Potato Bytes 12.07.2021
News from the Northern Plains Potato Growers Association
Serving the potato industry in North Dakota and
Northwest Minnesota for 75 years!
NPPGA Welcomes New Office Manager

Northern Plains Potato Growers Association (NPPGA) would like to introduce our new Office Manager, Erin VanCamp.

Erin is a Drayton, North Dakota native and a former Office Manager at MarKit County Grain LLC in Argyle, Minnesota. More recently Erin returned to school to earn her Bachelor's degree in Accounting at the University of Minnesota - Crookston.

Erin is looking forward to meeting our growers and associates so stop in and say hi! You can email Erin at evancamp@nppga.org

Erin replaces our long-time Finance Director Diane Peycke who retired after 35 years with our association.
Red River Red Bobbleheads Now Available for Purchase

To commemorate our 75th Anniversary, NPPGA recently sent our growers their very own Red River Red Bobblehead. Red was the marketing image for over two decades for Red River Valley Potatoes in the early days of our association.

We have reserved a limited supply to make available to the public at a cost of $30 each which includes shipping and handling. Email Erin to order yours and arrange payment and shipping.

These 6" tall Bobbleheads are the real thing, not a cheap plastic imitation.
Simple Questions About Devastating Disease Require Transparent Answers

Op-ed By Kam Quarles, CEO National Potato Council
December 2, 2021
 
For the second time in under 12 months, the North American potato industry received news that no one wanted: more detections of the devastating potato wart disease found in fields in Prince Edward Island (PEI), Canada. These detections occurred just seven months after exports of seed potatoes between PEI and the United States had restarted after an October 2020 outbreak in seed potato fields caused their suspension.

The response last month by both the Canadian Food Inspection Agency (CFIA) and the U.S. Department of Agriculture (USDA) was rapid. The technical experts in both agencies agreed that protections for all other Canadian provinces would be instituted and those for the U.S. would be reinstated and expanded. As these new detections this year occurred in processing fields, the U.S. export suspension would be broadened to include all fresh potatoes until comprehensive surveys could be conducted and the data analyzed by both countries.
These actions are entirely reasonable and in proportion to the threat of potato wart to the industries of both countries. Canada has a long history in dealing with such devastation. Beginning in the early 1900s, this very disease became so widespread in Newfoundland that potatoes grown there today still cannot be moved outside its borders to protect the rest of the country.

Secretary Tom Vilsack and his team at USDA should be commended for working with CFIA in instituting a pause in exports to the U.S. to fully understand the situation with this important trading partner and hopefully resume trade in a way that addresses the risk. His statement immediately following CFIA’s order said exactly that, and the U.S. potato industry stands behind those actions.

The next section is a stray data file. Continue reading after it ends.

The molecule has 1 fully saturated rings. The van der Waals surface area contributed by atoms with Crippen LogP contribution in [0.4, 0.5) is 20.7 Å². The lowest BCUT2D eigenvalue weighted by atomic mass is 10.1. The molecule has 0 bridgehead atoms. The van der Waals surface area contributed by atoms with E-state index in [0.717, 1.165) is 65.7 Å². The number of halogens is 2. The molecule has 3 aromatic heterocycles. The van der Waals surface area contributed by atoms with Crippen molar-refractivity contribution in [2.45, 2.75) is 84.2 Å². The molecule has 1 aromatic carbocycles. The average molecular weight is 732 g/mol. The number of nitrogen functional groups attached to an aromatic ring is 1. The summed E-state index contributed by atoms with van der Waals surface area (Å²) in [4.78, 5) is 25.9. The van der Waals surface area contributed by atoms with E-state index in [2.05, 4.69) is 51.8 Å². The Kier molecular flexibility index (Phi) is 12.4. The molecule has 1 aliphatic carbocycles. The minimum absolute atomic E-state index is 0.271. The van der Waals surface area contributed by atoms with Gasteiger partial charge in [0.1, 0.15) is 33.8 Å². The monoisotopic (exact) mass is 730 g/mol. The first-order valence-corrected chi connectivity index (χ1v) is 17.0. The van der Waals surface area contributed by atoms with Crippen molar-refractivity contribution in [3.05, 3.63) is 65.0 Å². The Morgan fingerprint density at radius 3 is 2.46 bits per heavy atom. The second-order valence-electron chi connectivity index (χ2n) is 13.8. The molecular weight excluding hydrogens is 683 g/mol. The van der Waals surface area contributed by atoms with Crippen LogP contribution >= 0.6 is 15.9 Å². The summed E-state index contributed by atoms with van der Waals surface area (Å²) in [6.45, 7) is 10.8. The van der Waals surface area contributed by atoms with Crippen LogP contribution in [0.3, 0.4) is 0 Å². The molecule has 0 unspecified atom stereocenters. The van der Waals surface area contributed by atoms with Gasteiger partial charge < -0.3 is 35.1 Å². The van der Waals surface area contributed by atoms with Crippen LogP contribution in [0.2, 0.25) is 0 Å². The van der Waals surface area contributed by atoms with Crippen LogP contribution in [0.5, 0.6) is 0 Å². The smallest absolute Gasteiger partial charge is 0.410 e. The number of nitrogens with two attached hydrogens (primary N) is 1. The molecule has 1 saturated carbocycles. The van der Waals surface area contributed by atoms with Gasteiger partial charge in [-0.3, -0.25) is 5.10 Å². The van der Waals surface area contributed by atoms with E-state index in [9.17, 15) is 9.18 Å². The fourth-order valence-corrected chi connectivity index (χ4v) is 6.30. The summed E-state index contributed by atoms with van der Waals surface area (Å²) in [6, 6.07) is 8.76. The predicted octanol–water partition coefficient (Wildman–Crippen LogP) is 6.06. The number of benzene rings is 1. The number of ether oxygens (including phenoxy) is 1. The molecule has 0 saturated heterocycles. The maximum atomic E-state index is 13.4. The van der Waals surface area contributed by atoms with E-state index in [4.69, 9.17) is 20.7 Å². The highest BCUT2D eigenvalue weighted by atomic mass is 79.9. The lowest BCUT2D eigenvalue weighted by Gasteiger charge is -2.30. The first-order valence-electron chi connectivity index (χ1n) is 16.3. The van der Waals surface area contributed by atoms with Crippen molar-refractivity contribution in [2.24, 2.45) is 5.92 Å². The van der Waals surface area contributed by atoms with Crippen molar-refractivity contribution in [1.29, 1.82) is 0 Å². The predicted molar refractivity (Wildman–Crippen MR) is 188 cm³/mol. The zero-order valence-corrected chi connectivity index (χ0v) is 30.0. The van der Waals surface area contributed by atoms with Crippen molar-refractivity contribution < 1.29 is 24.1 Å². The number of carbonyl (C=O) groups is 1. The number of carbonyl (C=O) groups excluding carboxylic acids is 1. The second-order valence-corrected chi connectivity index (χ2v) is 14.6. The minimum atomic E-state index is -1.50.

Certainly, this news has not been welcomed by those impacted. Quarantines have been instituted numerous times around the world in the face of disease threats and each time those growers are vocal in their opposition. Claims that this action is part of a “trade war” with the U.S. have been made very loudly in the local media in PEI. However, those political statements are not supported by any reasonable understanding of how trade wars work. 
 
First, a trade war requires one country to benefit from the action. 
In this case the U.S. potato industry – particularly individual U.S. growers who rely on PEI for their annual seed supply -- is harmed by the lack of access to seed and other fresh potatoes from PEI. 
 
Second, a trade war is a dispute between two countries. 
In this case, CFIA’s self-imposed action includes protections for all the other provinces of Canada to prevent the spread of potato wart throughout their own country, along with limiting what can be shipped to the United States. Both actions are consistent with Canada’s intention to minimize a disease spread.

It should be noted that the PEI seed outbreak last year was “resolved” by CFIA after just five months of investigation and without determining a cause. The U.S., at that time, then allowed trade to resume based on the lack of clear evidence of the presence of wart. However, the additional rapid detections of potato wart in the last month paint a picture of disease spread that warrants a different response this year.
Given the evolving situation, an efficient resolution requires transparent answers to some simple questions.
 
Number one: How widespread is the disease in PEI? 
As has been indicated by CFIA, the soil sampling program on PEI for potato wart has decreased by roughly 75 percent over the past five years. Without that type of analysis, there is no comprehensive base of information to understand the disease spread. In the absence of rigorous testing, visual inspections are the fallback method, but they come with vastly less efficacy. Even more troubling, despite the reduction in soil testing, disease detections are accelerating. 

And question number two: What is Canada and PEI going to do to improve the situation based on the data they receive?